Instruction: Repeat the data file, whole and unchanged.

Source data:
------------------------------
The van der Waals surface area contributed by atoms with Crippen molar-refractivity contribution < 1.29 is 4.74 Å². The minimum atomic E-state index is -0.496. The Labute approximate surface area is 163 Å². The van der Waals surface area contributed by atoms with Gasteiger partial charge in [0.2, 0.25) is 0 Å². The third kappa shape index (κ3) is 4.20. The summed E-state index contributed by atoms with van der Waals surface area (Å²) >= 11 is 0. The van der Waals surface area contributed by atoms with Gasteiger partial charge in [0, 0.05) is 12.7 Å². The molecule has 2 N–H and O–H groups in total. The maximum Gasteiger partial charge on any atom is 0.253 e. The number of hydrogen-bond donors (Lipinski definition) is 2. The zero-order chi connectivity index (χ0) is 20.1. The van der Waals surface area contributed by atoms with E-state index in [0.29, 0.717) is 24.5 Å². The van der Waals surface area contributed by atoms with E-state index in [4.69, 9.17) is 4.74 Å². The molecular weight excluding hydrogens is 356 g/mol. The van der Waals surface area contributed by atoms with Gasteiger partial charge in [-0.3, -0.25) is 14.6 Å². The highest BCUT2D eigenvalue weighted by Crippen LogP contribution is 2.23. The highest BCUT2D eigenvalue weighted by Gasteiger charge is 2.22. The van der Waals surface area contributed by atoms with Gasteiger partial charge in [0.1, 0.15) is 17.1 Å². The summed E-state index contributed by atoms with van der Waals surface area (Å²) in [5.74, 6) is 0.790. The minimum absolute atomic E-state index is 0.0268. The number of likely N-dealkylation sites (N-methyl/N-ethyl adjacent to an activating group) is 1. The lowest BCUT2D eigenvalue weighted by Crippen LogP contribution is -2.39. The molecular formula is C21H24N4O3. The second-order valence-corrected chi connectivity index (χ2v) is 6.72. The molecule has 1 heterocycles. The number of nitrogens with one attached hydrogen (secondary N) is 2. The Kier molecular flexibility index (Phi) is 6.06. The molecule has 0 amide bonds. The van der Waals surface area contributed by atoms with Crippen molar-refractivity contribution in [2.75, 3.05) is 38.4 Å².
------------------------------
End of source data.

The van der Waals surface area contributed by atoms with Crippen molar-refractivity contribution < 1.29 is 4.74 Å². The minimum atomic E-state index is -0.496. The Labute approximate surface area is 163 Å². The van der Waals surface area contributed by atoms with Gasteiger partial charge in [0.2, 0.25) is 0 Å². The third kappa shape index (κ3) is 4.20. The summed E-state index contributed by atoms with van der Waals surface area (Å²) >= 11 is 0. The van der Waals surface area contributed by atoms with Gasteiger partial charge in [0, 0.05) is 12.7 Å². The molecule has 2 N–H and O–H groups in total. The maximum Gasteiger partial charge on any atom is 0.253 e. The number of hydrogen-bond donors (Lipinski definition) is 2. The zero-order chi connectivity index (χ0) is 20.1. The van der Waals surface area contributed by atoms with E-state index in [0.29, 0.717) is 24.5 Å². The van der Waals surface area contributed by atoms with E-state index in [4.69, 9.17) is 4.74 Å². The molecular weight excluding hydrogens is 356 g/mol. The van der Waals surface area contributed by atoms with Gasteiger partial charge in [-0.3, -0.25) is 14.6 Å². The highest BCUT2D eigenvalue weighted by Crippen LogP contribution is 2.23. The highest BCUT2D eigenvalue weighted by Gasteiger charge is 2.22. The van der Waals surface area contributed by atoms with Gasteiger partial charge in [0.1, 0.15) is 17.1 Å². The summed E-state index contributed by atoms with van der Waals surface area (Å²) in [5.74, 6) is 0.790. The minimum absolute atomic E-state index is 0.0268. The number of likely N-dealkylation sites (N-methyl/N-ethyl adjacent to an activating group) is 1. The lowest BCUT2D eigenvalue weighted by Crippen LogP contribution is -2.39. The molecular formula is C21H24N4O3. The second-order valence-corrected chi connectivity index (χ2v) is 6.72. The molecule has 1 heterocycles. The number of nitrogens with one attached hydrogen (secondary N) is 2. The Kier molecular flexibility index (Phi) is 6.06. The molecule has 0 amide bonds. The van der Waals surface area contributed by atoms with Crippen molar-refractivity contribution in [2.75, 3.05) is 38.4 Å².